My 2 cent’s, I have listened to Low, and like the bass heavy driven side 1 especially on ‘Sound & Vision’ which I always thought lacked oomph on previous issues. In regards to ‘Heroes’, I can’t hear any problem with the track, it ‘drops’ ever so slightly for a mere second or two, but in the end it’s not a problem to my old ears. I guess folk failed to mention the tape hiss on the start of ‘Fashion’ single mix, and a glitch before the start of single mix of ‘Ashes to Ashes’, but in the end this set and others is better than naff all. I have waited along time for a remaster of the Berlin trilogy, it’s here but at least the product isn’t brick walled, thank God. Thanks again Paul for the update. I don’t have no problem with this box set at all.

    • Kevin from Edinburgh says:

      I’m not sure the explanation holds water. They discovered there was an issue (age-related tape degradation) with the original master, attempted a fix by applying a ‘boost’ of energy, and then having heard the result decoded that, ‘yes, that’s better’. I obviously haven’t heard the untampered with master, but I’m struggling to believe it was worse than what we have now. I can’t accept the claim that the volume quickly returns to its pre-boost levels, as normal play doesn’t appear to return until the start of the next track. If it was a case that my hearing has been tricked into interpreting a very brief boost as a drop in volume, I can’t see how that sense of loss (of volume) would last for a matter of minutes.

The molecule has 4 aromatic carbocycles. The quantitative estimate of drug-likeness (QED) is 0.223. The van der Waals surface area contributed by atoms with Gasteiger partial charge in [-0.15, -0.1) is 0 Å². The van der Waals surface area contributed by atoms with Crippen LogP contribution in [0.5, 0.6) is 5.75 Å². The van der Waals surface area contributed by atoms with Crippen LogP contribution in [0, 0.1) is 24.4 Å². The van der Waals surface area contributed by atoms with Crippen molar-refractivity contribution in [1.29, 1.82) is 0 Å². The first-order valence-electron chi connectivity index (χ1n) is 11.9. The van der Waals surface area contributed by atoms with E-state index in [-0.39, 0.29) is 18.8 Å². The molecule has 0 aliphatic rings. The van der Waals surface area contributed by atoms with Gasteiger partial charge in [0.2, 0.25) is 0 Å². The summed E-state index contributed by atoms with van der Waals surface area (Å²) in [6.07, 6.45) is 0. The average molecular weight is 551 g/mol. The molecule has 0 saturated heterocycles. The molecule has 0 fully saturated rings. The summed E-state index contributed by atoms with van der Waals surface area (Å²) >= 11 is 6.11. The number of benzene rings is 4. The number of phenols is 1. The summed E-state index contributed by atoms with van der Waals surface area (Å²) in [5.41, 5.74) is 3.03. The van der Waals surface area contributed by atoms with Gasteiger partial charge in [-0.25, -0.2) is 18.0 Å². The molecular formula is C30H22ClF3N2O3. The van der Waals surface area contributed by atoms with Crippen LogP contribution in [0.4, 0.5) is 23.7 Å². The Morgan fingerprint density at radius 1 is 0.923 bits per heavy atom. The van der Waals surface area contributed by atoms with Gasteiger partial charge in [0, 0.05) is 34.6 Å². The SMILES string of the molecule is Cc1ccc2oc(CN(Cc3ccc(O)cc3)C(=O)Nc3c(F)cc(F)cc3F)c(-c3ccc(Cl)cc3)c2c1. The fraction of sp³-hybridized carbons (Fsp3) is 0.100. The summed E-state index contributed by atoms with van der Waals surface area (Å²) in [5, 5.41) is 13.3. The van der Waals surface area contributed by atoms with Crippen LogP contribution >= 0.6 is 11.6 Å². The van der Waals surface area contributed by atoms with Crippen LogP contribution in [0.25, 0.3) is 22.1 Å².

Thus the current album version reminds me of the similar experience I had when first hearing the English/German 12” single all those years ago (where the music volume drops once he starts speaking Deutsch).

      All that said, well done Paul for being the one to get to the bottom of this by going to the top.

  68. Mark Borland says:

    3 points….